Reviews by Jane – A Wholesome Source of Great Book Reviews

I can’t go another day without once again mentioning Reviews by Jane. As you may or may not know, my previous blogs have gone the way of the dinosaurs thanks to my blundering administrative efforts. Part of my rebuilding efforts is to get Reviews by Jane back in my blogging inventory. I’m not directing you to this on-line book review site because I want you to rush out and read my reviews. I’m afraid you won’t find my titles mentioned here. Reviews by Jane deals in Christian books and books for teens and pre-teens, both fiction and non-fiction. Her premise is to “. . . review for those people out there who want to know what they’re giving their teenagers – and even themselves. I hope my reviews are insightful and helpful when choosing what to read and what to give to your children.”

Reviews by Jane

Reviews by Jane cares about young minds, a site mother’s can trust

As a child Jane was a vivacious reader but had to wait for her mother to read books first to determine if they were appropriate. As Jane could read much faster than her mother, it became a frustrating wait. Before long she decided that mothers needed help to find books that had already been reviewed by someone they could trust and who would tell them if the content was appropriate for their children. Reviews by Jane was born. This talented young lady, an aspiring author in her own right, built the website and began writing reviews. Now she reviews for a number of other online sites, including:

If you are looking for books for your children or grandchildren, or anyone of the age in which they still need to be protected, check out Reviews by Jane’s reading list. And keep an eye on this young lady as she blossoms into adulthood. You can be assured I’ll be watching her. Did I mention that she’s my granddaughter?

10 Online Resources for Writers

Is it a dark and stormy night or what?

Looking into the night - online resources for writers There are a number of links to online resources for writers that I keep on my desktop while I’m writing. They include several different kinds of dictionaries, of course, as well as Sun & Moon data, the Almanac, a name generator, and more. I’d love to learn what resources other writers use. Comment and let me know.

Dictionary Resources

dictionary.com & thesaurus.com – These are two great online resources. Go here to look up a word and you’ll find a whole lot more, from the visual thesaurus to the translator to a crossword solver, and even more in between. These rate the “Hey, Honey! Come look at this” award.

yourdictionary.com – This online dictionary isn’t bad. It comes with the usual bells and whistles and then a few things more. Worth checking out. Scroll to the bottom of the home page and you’ll find wildcard instructions for when you don’t know exactly how to spell the word you’re looking for.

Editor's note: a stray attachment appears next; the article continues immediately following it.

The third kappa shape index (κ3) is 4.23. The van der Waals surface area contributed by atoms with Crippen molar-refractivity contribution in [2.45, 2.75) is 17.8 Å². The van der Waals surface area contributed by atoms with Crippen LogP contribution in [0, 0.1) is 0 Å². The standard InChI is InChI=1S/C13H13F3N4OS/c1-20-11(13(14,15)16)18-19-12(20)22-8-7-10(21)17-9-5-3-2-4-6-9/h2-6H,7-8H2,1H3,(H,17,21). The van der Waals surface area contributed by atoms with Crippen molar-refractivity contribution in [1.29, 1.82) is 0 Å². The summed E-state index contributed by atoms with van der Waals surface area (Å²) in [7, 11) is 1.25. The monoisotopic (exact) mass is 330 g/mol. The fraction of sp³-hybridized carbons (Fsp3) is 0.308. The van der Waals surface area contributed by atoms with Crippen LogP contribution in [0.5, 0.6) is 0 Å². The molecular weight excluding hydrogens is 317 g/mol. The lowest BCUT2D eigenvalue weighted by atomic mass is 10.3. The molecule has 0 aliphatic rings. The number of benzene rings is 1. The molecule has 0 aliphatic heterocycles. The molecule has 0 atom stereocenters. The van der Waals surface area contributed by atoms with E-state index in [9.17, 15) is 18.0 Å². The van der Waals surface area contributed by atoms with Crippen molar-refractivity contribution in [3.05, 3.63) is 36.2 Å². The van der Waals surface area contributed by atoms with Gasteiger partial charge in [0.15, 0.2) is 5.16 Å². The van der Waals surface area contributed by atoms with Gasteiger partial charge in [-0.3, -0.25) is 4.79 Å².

Grammer Resources

Common errors in English is a site I keep available while I’m writing. It helps with things like lie/lay/lain/laid, which I can never remember, or how about ensure/insure/assure? Check it out. You may find yourself digging through completed manuscripts, wondering—hoping—you got it right.

Grammar Girl – Is it “dreamed” or “dreamt?” Can you start a sentence with “because?” There is a lot of interesting information here if you’re willing to take the time to poke around while ignoring the advertisements.

Date, Time, Sky & Weather Resources

Date & Time.com – This is one of those online resources I keep handy. If I have my coming-of-age character, Jack, kicking a can down the railroad tracks on July 14, 1962, and it’s a Saturday morning, I’d better check to be sure that date was actually a Saturday.

Sun and Moon data – If Jack is kicking that can down the railroad tracks at 3:30 in the morning, what is the status of the moon? Is it visible at all? What time will the sun rise?

The Old Farmer’s Almanac for weather history – It is dark, cold, and stormy that early Saturday morning. Jack, pack cinched tight to his back, loaded with his most treasured possessions, is bent forward against the wind, trying to keep the rain from driving into his face and down his neck. He kicks an old split-pea soup can a third time whereupon it bounces over the track and disappears into the weeds. He looks into the dark beyond where the tracks fade and then over at the one light illuminating the old depot. Shall he move on or take shelter? He trots over to the depot landing and slips under, pushing two beer cans and an animal’s leg bone­–he hopes–out of the way. With the assistance of his headlamp, he extracts his notebook computer, finds a Wi-Fi connection–how weird is that?– and looks up the weather history for this old railroad depot.  He opens his browser and types in http://www.almanac.com/weather/history/ and then enters Aberdeen, SD, July 14, 1962.  He wipes water from his face and waits; it is a very slow connection. He waits a while longer until finally . . . hold on a minute! It’s not raining and it is certainly not all that cold. He looks out at the railroad tracks and sure enough, it is dry. The weeds are undulating in the breeze. He crawls out and peers down the tracks. Shall he keep going or wait until daybreak? He could continue by moonlight. He checks his computer again, entering the address for the Sun and Moon data. Blasted anyway! The moon set an hour before and it is still another hour before twilight. What to do? What to do?

It may be that the weather accuracy and sun/moon data are not important to your story, but if you’re like me, you want the little things to be accurate so as to make the bigger things, like quantum teleportation or a Wi-Fi connection in 1962, more plausible.

Several Unique Online Resources for Writers